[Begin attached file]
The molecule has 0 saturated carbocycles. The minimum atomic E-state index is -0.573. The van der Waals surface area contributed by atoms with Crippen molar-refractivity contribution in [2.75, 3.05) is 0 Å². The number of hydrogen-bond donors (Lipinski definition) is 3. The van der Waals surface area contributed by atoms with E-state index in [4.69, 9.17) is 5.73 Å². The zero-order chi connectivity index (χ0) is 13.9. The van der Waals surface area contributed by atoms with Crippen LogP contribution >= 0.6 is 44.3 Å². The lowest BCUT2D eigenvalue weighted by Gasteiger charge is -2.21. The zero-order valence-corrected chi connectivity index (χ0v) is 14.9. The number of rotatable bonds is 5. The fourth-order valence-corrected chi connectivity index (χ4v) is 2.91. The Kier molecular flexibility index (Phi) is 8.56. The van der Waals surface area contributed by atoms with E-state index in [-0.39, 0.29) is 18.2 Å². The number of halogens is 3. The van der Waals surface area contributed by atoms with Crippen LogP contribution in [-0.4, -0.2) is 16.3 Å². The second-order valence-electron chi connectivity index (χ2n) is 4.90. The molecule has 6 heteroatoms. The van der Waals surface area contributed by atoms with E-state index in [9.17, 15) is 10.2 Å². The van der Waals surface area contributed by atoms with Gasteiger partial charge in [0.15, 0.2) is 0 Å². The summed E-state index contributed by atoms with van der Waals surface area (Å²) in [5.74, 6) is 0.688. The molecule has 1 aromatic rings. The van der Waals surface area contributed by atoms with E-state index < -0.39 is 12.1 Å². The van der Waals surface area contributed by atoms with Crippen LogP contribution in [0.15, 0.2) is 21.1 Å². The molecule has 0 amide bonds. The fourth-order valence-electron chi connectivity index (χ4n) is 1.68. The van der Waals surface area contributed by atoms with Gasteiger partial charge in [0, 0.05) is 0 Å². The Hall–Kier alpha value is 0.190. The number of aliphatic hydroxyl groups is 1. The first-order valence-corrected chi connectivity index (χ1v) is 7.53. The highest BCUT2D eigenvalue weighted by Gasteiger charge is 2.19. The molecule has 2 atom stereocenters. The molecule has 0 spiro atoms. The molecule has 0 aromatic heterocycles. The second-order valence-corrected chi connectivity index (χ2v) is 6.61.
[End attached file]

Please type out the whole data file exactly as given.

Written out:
The molecule has 0 saturated carbocycles. The minimum atomic E-state index is -0.573. The van der Waals surface area contributed by atoms with Crippen molar-refractivity contribution in [2.75, 3.05) is 0 Å². The number of hydrogen-bond donors (Lipinski definition) is 3. The van der Waals surface area contributed by atoms with E-state index in [4.69, 9.17) is 5.73 Å². The zero-order chi connectivity index (χ0) is 13.9. The van der Waals surface area contributed by atoms with Crippen LogP contribution >= 0.6 is 44.3 Å². The lowest BCUT2D eigenvalue weighted by Gasteiger charge is -2.21. The zero-order valence-corrected chi connectivity index (χ0v) is 14.9. The number of rotatable bonds is 5. The fourth-order valence-corrected chi connectivity index (χ4v) is 2.91. The Kier molecular flexibility index (Phi) is 8.56. The van der Waals surface area contributed by atoms with E-state index in [-0.39, 0.29) is 18.2 Å². The number of halogens is 3. The van der Waals surface area contributed by atoms with Crippen LogP contribution in [-0.4, -0.2) is 16.3 Å². The second-order valence-electron chi connectivity index (χ2n) is 4.90. The molecule has 6 heteroatoms. The van der Waals surface area contributed by atoms with E-state index in [9.17, 15) is 10.2 Å². The van der Waals surface area contributed by atoms with Gasteiger partial charge in [0.15, 0.2) is 0 Å². The summed E-state index contributed by atoms with van der Waals surface area (Å²) in [5.74, 6) is 0.688. The molecule has 1 aromatic rings. The van der Waals surface area contributed by atoms with E-state index < -0.39 is 12.1 Å². The van der Waals surface area contributed by atoms with Crippen LogP contribution in [0.15, 0.2) is 21.1 Å². The molecule has 0 amide bonds. The fourth-order valence-electron chi connectivity index (χ4n) is 1.68. The van der Waals surface area contributed by atoms with Gasteiger partial charge in [0, 0.05) is 0 Å². The Hall–Kier alpha value is 0.190. The number of aliphatic hydroxyl groups is 1. The first-order valence-corrected chi connectivity index (χ1v) is 7.53. The highest BCUT2D eigenvalue weighted by Gasteiger charge is 2.19. The molecule has 2 atom stereocenters. The molecule has 0 spiro atoms. The molecule has 0 aromatic heterocycles. The second-order valence-corrected chi connectivity index (χ2v) is 6.61.